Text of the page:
By Ben Newport-Foster
Graham 1695 is a Swiss brand with historic English heritage. The name comes from George Graham, a renowned English watchmaker from the 17th Century and the year comes from when Graham joined the Guild of Clockmakers in London. Graham died centuries ago but his name was reborn in the 1990s when Eric Loth bought the rights to the names of English watchmakers and launched Graham 1695 and Arnold & Son. Arnold & Son focuses on haute horology whilst Graham makes modern sports and pilots style watches with a unique twist.
The Chronofighter range dominates Graham’s line-up and mostly consists of pilots/racing watches. In my opinion, there is nothing designed today that looks like the Chronofighter. I’ve seen left-handed watches and left-handed chronographs, but I’ve never seen a left-handed chronograph with a trigger activation. The layout is disconcerting when you first wear the watch, especially for me being a left handed who has forced himself to get used to right-handed watches. The trigger/crown guard adds several millimeters to the left hand side of the watch so my initial thoughts were that it would be quite ungainly on the wrist. Yet after a few days of wearing the Chronofighter, I was happily squeezing the trigger at every opportunity and hardly noticed the extra metal.
The layout of the Chronofighter chronograph is the inverse of a regular right-handed chronograph; the bottom pusher/trigger starts and stops the chronograph, with the top pusher resetting it. The trigger emphasizes this change in layout wonderfully and it felt very natural and comfortable to use the chronograph this way. As the trigger is so different in design from a standard pusher chronograph, I can understand why no-one uses it, but from a ergonomic perspective, it’s marvelous achievement. It is worth noting that as I’m a lefty wearing it on my right wrist, I don’t know how it would feel on the left wrist. As someone who has had to contort their wrist into weird shapes to activate a standard chronograph (whilst still being able to see the dial), the layout of the Graham was much appreciated.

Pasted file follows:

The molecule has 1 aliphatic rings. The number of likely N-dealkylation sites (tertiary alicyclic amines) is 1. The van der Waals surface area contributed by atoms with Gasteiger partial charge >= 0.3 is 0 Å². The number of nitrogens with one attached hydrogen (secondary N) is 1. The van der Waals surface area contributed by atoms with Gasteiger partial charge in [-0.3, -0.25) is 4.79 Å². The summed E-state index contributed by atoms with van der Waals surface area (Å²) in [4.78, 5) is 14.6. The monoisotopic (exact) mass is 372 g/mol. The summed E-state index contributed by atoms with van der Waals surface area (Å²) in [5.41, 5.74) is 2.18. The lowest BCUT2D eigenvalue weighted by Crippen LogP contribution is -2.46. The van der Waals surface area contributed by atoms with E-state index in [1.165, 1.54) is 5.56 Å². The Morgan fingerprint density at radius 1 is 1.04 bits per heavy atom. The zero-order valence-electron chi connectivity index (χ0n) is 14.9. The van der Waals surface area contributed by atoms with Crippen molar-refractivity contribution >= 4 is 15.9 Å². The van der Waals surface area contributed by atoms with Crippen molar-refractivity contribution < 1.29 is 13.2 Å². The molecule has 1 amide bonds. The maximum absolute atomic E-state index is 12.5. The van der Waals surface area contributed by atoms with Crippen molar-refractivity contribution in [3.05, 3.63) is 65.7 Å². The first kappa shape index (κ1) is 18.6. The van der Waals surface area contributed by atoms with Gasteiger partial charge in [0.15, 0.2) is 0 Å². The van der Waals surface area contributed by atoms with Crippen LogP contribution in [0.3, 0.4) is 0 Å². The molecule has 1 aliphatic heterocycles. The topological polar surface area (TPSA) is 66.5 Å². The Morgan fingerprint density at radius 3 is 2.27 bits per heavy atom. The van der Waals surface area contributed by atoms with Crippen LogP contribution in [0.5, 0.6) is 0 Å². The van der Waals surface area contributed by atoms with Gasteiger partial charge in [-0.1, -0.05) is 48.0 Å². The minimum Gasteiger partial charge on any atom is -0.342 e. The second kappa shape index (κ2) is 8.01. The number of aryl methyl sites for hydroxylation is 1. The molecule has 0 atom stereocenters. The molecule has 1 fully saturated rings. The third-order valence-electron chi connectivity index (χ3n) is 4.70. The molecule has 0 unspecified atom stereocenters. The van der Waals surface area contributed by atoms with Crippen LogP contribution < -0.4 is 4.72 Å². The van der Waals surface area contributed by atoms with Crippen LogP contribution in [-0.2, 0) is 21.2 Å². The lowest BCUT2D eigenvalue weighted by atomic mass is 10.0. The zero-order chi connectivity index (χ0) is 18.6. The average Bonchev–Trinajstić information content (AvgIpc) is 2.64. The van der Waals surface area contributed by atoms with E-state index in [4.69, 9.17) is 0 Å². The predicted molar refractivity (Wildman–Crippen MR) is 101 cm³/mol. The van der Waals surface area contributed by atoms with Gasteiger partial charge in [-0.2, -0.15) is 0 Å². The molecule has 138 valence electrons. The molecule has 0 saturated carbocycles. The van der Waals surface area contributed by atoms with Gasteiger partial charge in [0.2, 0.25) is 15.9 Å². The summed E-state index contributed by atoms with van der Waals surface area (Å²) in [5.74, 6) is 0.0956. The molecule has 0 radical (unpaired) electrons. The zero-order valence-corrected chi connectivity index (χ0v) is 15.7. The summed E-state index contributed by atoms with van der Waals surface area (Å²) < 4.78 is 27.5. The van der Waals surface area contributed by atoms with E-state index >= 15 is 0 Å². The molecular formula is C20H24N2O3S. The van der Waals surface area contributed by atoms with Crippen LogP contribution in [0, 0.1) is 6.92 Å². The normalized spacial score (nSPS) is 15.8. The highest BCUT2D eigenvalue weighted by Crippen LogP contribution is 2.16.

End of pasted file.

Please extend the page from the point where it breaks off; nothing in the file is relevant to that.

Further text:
The one major downside to the crown guard/trigger design is that changing the crown positions can be a little tricky. The trigger and guard sit in the usual place where I would look to place my fingers and the bezel overlaps the case by a millimeter or so. Because of these decision choices, getting the tip of my finger behind the crown to set the hands was a struggle at times. The crown itself is large and has deep knurls, so once it has been pulled into position, winding and setting the time felt good.
The GMT hand is large and obvious, two of the most important traits of that complication, and it pairs well with the black ceramic unidirectional bezel. The 24 click bezel is well designed and stands high up from the case so is easy to grip and turn. I really liked the slanted grooves that ran along its perimeter as whilst they add no functionality, they just look good. Sometimes looking good is enough. Like when setting the time on the hour and minute hands, the GMT hand is a little trick to set due to the overlapping bezel, but apart from that I had no problems with it during my time with the watch.
At 44mm, the Chronofighter is large.
The trigger adds another 8 millimeters to the left hand side and the thick bezel makes it sit very tall on the wrist, yet despite the heft, it wears smaller than you would expect. The short lugs ‘shrink’ the case to have a more manageable wrist presence, but don’t expect this to fit under a tight shirt cuff.
Whilst this is called the Chronofighter ‘Vintage’ GMT, it is not a ‘heritage’ watch like the Tudor Black Bay or the new Omega Seamaster 300. The vintage elements present (the cathedral hands and the double date window) are overshadowed by the contemporary case size and modern feel of the watch. It looks more vintage than some of the other Chronofighters, which experiment more with hour marker design, but the Vintage GMT is a modern watch, through and through. I would be really interested to see what a ‘true’ heritage watch from Graham would look like, even though they have no watches from earlier in the 20th Century.
Inside the watch is the Graham Caliber G1733, a modified ETA Valjoux 7750 with added GMT module and customized rotor. It has an 40 hour power reserve and beats at 28,800bph. The 7750 is a real workhorse of a movement and it was reliable during my time with the watch, although I would have preferred to see a column wheel chronograph movement over a CAM. The ease in which the chronograph can be activated with the trigger is high and I imagine it would have been perfect when combined with the feather-light touch required to start a column wheel. The movement is decorated with the traditional Geneva stripes on the rotor, along with a perlage finish on the base with a few blued screws thrown in there for good measure. I have seen more impressive decoration on watches in this price range but decoration is never the be-all or end-all of a watch.
After two weeks with the Graham, I really was enamored with the unique design and functionality. There were times when the size was a bit large for my particular mood and I was constantly worried about scratching the gigantic, over-sized buckle, but by the time I sent it back, I wanted more time with it. It may not be perfect, but the Graham Chronofighter Vintage GMT offers a unique chronograph design that you can’t find anywhere else.
For more info, please visit graham1695.com